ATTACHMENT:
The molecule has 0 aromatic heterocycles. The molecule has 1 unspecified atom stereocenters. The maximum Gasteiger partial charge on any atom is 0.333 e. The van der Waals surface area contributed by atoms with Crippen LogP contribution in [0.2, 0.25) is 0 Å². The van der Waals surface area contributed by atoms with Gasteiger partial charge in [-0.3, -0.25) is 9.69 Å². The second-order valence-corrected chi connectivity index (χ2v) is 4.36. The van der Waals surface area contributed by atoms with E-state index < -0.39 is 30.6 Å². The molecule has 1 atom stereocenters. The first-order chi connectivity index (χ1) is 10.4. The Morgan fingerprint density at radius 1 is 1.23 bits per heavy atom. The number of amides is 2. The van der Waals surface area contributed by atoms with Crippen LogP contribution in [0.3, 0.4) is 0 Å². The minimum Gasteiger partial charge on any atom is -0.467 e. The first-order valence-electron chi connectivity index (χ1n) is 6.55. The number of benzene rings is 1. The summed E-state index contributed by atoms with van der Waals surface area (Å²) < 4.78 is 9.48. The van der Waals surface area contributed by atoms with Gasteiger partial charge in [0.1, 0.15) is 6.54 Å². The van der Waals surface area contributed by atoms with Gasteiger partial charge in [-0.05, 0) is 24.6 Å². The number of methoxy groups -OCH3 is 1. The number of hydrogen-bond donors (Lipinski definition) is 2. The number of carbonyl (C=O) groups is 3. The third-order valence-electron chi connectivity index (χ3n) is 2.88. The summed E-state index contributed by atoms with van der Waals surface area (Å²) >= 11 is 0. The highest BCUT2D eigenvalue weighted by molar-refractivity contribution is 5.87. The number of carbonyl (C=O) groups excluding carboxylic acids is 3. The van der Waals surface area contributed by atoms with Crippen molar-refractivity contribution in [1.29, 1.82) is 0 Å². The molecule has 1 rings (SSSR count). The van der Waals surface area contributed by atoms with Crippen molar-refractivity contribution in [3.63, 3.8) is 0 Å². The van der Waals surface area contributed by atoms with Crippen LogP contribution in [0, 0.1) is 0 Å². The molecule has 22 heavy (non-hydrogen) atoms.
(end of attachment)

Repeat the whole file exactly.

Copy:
The molecule has 0 aromatic heterocycles. The molecule has 1 unspecified atom stereocenters. The maximum Gasteiger partial charge on any atom is 0.333 e. The van der Waals surface area contributed by atoms with Crippen LogP contribution in [0.2, 0.25) is 0 Å². The van der Waals surface area contributed by atoms with Gasteiger partial charge in [-0.3, -0.25) is 9.69 Å². The second-order valence-corrected chi connectivity index (χ2v) is 4.36. The van der Waals surface area contributed by atoms with E-state index < -0.39 is 30.6 Å². The molecule has 1 atom stereocenters. The first-order chi connectivity index (χ1) is 10.4. The Morgan fingerprint density at radius 1 is 1.23 bits per heavy atom. The number of amides is 2. The van der Waals surface area contributed by atoms with Crippen LogP contribution in [0.3, 0.4) is 0 Å². The minimum Gasteiger partial charge on any atom is -0.467 e. The first-order valence-electron chi connectivity index (χ1n) is 6.55. The number of benzene rings is 1. The summed E-state index contributed by atoms with van der Waals surface area (Å²) < 4.78 is 9.48. The van der Waals surface area contributed by atoms with Gasteiger partial charge in [0.1, 0.15) is 6.54 Å². The van der Waals surface area contributed by atoms with Gasteiger partial charge in [-0.05, 0) is 24.6 Å². The number of methoxy groups -OCH3 is 1. The number of hydrogen-bond donors (Lipinski definition) is 2. The number of carbonyl (C=O) groups is 3. The third-order valence-electron chi connectivity index (χ3n) is 2.88. The summed E-state index contributed by atoms with van der Waals surface area (Å²) >= 11 is 0. The highest BCUT2D eigenvalue weighted by molar-refractivity contribution is 5.87. The number of carbonyl (C=O) groups excluding carboxylic acids is 3. The van der Waals surface area contributed by atoms with Crippen molar-refractivity contribution in [1.29, 1.82) is 0 Å². The molecule has 1 rings (SSSR count). The van der Waals surface area contributed by atoms with Crippen molar-refractivity contribution in [3.63, 3.8) is 0 Å². The van der Waals surface area contributed by atoms with Crippen LogP contribution in [0, 0.1) is 0 Å². The molecule has 22 heavy (non-hydrogen) atoms.